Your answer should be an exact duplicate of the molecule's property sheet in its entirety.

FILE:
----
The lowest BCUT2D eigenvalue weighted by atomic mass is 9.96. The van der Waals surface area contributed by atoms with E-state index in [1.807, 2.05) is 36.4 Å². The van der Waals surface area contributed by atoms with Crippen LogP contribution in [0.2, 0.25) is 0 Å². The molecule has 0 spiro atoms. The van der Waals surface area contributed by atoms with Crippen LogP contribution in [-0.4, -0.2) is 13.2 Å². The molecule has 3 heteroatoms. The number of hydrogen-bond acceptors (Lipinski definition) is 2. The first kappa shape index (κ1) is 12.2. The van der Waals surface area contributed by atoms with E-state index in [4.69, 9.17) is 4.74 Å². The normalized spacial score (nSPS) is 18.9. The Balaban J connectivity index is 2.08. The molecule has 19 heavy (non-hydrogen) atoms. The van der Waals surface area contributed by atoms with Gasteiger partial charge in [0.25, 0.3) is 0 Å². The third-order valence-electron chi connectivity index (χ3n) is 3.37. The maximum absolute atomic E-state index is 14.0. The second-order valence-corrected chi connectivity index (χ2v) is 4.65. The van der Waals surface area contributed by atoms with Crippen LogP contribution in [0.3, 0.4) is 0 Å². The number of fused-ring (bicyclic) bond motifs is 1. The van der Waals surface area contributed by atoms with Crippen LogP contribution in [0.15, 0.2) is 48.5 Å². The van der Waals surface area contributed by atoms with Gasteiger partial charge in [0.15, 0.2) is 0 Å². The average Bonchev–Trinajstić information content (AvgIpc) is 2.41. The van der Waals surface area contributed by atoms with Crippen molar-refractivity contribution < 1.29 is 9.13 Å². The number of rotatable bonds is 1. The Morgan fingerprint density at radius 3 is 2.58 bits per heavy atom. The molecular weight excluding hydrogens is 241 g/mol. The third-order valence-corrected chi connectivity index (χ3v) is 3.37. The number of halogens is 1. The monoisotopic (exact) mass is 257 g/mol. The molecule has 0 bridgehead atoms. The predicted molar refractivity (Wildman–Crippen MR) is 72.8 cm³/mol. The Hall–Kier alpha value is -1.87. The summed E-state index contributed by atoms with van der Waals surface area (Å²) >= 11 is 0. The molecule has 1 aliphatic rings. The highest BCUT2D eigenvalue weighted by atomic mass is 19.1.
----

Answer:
The lowest BCUT2D eigenvalue weighted by atomic mass is 9.96. The van der Waals surface area contributed by atoms with E-state index in [1.807, 2.05) is 36.4 Å². The van der Waals surface area contributed by atoms with Crippen LogP contribution in [0.2, 0.25) is 0 Å². The molecule has 0 spiro atoms. The van der Waals surface area contributed by atoms with Crippen LogP contribution in [-0.4, -0.2) is 13.2 Å². The molecule has 3 heteroatoms. The number of hydrogen-bond acceptors (Lipinski definition) is 2. The first kappa shape index (κ1) is 12.2. The van der Waals surface area contributed by atoms with E-state index in [4.69, 9.17) is 4.74 Å². The normalized spacial score (nSPS) is 18.9. The Balaban J connectivity index is 2.08. The molecule has 19 heavy (non-hydrogen) atoms. The van der Waals surface area contributed by atoms with Gasteiger partial charge in [0.25, 0.3) is 0 Å². The third-order valence-electron chi connectivity index (χ3n) is 3.37. The maximum absolute atomic E-state index is 14.0. The second-order valence-corrected chi connectivity index (χ2v) is 4.65. The van der Waals surface area contributed by atoms with Crippen LogP contribution in [0.3, 0.4) is 0 Å². The number of fused-ring (bicyclic) bond motifs is 1. The van der Waals surface area contributed by atoms with Crippen LogP contribution in [0.15, 0.2) is 48.5 Å². The van der Waals surface area contributed by atoms with Gasteiger partial charge in [0.15, 0.2) is 0 Å². The average Bonchev–Trinajstić information content (AvgIpc) is 2.41. The van der Waals surface area contributed by atoms with Crippen molar-refractivity contribution < 1.29 is 9.13 Å². The number of rotatable bonds is 1. The Morgan fingerprint density at radius 3 is 2.58 bits per heavy atom. The molecular weight excluding hydrogens is 241 g/mol. The third-order valence-corrected chi connectivity index (χ3v) is 3.37. The number of halogens is 1. The monoisotopic (exact) mass is 257 g/mol. The molecule has 0 bridgehead atoms. The predicted molar refractivity (Wildman–Crippen MR) is 72.8 cm³/mol. The Hall–Kier alpha value is -1.87. The summed E-state index contributed by atoms with van der Waals surface area (Å²) >= 11 is 0. The molecule has 1 aliphatic rings. The highest BCUT2D eigenvalue weighted by atomic mass is 19.1.